With most of us stuck at home among the piles of dirty laundry and long lists of house projects, dreams of a magical getaway fill our minds.
Travel bans have ceased vacations for people all over the world until the novel coronavirus slows its death toll.
But what about those who were already on a luxurious getaway when the pandemic hit?
You can come, but you can’t leave
Following the announcement of travel restrictions from countries all over the globe, travelers scrambled to get a last minute flight home to avoid being stuck on foreign soil.
For one couple who were on their honeymoon, the reality of getting back home to South Africa was impossible…at least for the time being.
Olivia and Raul De Freitas had decided to honeymoon at the five-star Cinnamon Velifushi Maldives resort on one of the thousands of tiny islands that make up the nation of Maldives.
Scattered across the Indian Ocean, these idyllic islands are paradise – the grass is green, the sand is white, and the water is crystal blue.
If you had to be stuck anywhere in the world, this would be the place.
Just like the bungalows in Bora Bora where the celebrities frequent, the luxe bungalows overlooking a perfect ocean view couldn’t be more romantic for a honeymoon to remember.
Vacations are meant to have an end-date
The couple made their safe arrival to the exotic island on Sunday, March 22, according to the New York Times, and had planned on staying for six days.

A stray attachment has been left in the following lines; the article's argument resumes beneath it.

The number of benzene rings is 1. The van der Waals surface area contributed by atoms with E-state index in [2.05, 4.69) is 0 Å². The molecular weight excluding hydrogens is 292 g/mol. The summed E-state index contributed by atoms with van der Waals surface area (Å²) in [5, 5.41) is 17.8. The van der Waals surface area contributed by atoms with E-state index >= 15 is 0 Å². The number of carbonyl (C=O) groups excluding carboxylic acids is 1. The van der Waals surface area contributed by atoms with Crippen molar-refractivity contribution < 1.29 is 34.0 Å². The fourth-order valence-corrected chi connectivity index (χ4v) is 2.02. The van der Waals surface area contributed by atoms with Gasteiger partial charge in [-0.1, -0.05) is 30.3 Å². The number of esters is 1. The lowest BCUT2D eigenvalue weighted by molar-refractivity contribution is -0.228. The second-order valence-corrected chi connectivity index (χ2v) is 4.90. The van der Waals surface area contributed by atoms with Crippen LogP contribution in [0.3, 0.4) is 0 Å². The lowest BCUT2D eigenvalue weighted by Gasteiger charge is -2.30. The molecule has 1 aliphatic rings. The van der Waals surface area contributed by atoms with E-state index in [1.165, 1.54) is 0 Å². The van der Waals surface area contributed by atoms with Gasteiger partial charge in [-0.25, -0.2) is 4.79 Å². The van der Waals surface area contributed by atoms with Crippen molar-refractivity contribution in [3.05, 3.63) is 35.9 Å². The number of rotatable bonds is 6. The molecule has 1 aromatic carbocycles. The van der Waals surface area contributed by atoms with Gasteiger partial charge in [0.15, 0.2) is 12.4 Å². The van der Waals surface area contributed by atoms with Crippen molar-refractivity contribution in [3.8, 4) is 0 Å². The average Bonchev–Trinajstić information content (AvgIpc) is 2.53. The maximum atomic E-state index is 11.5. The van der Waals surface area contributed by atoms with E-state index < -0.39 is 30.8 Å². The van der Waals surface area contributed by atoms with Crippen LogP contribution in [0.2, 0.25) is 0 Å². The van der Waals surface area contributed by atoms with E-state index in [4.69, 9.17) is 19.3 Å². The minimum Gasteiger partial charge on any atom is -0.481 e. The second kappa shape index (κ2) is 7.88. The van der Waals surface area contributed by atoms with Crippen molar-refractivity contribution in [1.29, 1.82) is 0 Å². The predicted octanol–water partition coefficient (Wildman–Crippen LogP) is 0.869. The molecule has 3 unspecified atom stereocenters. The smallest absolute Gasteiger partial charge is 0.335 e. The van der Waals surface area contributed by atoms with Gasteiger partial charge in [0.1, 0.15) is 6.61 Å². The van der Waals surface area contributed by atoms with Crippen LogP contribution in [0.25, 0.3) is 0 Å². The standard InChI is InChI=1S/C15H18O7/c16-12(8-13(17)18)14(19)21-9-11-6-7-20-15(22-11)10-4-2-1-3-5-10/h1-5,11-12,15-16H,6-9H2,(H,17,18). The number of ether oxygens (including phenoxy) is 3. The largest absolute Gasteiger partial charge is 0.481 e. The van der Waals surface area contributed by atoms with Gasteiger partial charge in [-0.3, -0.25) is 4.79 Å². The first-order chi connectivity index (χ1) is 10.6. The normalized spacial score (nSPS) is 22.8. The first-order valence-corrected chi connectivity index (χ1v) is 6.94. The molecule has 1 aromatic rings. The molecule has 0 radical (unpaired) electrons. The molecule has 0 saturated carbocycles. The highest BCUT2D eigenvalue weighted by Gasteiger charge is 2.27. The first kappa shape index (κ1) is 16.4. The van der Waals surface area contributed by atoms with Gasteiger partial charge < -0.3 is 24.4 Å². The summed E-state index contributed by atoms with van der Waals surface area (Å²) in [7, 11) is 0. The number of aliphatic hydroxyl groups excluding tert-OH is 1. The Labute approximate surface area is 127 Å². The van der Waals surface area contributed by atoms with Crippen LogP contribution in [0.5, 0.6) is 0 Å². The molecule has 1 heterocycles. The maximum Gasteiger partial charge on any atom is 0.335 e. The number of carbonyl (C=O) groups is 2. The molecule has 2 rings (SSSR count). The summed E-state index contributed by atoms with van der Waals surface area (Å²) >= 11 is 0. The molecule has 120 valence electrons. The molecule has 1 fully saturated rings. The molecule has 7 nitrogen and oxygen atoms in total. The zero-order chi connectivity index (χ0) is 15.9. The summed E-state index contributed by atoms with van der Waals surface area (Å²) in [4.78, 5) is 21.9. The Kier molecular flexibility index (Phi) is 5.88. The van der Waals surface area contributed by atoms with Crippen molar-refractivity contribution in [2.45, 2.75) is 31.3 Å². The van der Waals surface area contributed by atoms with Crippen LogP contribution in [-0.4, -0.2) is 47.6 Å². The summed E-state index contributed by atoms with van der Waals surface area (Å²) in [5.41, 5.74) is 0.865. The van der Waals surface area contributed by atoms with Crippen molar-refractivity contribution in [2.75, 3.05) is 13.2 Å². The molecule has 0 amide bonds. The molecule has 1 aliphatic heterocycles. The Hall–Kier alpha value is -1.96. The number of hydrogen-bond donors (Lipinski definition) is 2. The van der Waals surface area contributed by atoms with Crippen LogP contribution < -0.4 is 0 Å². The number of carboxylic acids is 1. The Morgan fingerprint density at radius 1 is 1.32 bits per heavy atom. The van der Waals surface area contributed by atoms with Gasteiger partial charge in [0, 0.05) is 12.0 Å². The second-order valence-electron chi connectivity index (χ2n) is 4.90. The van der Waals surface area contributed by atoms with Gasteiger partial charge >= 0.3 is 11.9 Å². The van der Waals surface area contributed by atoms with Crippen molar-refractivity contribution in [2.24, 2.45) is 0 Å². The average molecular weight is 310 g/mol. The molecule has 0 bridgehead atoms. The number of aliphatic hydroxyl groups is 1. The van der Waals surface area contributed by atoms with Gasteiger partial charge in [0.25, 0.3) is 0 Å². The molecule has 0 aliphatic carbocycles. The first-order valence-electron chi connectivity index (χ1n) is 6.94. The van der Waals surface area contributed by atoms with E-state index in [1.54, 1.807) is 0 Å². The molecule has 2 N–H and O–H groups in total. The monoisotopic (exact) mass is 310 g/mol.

It was already a big splurge to vacation at such a luxurious resort (where rates begin at $750 a night) for this teacher and butcher—but you only honeymoon once, right? Well, hopefully.
Ms. De Freitas did admit the holiday “was an extravagance,” the New York Times reported, but thought it would be a great launch to their marriage, considering they did not live together before their vows.
As news of the coronavirus had begun to catch media attention, the couple’s travel agent assured them it would not affect their travel plans and all South African citizens would be allowed to return home.
Turns out you cannot trust a travel agent to provide you with future government regulations.
Stranded in paradise
By the time the couple received word that their country would be closing airports, it was too late to begin the five hour flight to Doha, Qatar, followed by a three hour layover, then a nine hour flight to Johannesburg.
So they decided to stay.
And why not? They had the waitstaff, bell boys, and chefs all to themselves—they were the only ones left at the resort after the pandemic was declared!
And the South African Consulate in the Maldives, along with the South African Embassy in Sri Lanka, did not have much to offer the permanent honeymooners.
A charter plane could be rented at $104,000 and split between the nearly 40 South African travelers stranded in the Maldives – but who has that kind of money, especially after spending $750 a night on the resorts!
As of now, De Freitas and his new wife have since ended their cycle of snorkeling and lounging and repeat, and have been gathered with other South African natives at another five-star resort in the Maldives where they are expected to wait until the borders open up again April 16th.
“Everyone says they want to be stuck on a tropical island, until you’re actually stuck,” Ms. De Freitas said. “It only sounds good because you know you can leave.”
I guess there truly is no place like home, and vacationing during a worldwide battle with a deadly virus is probably not going to pan out how you’d hoped.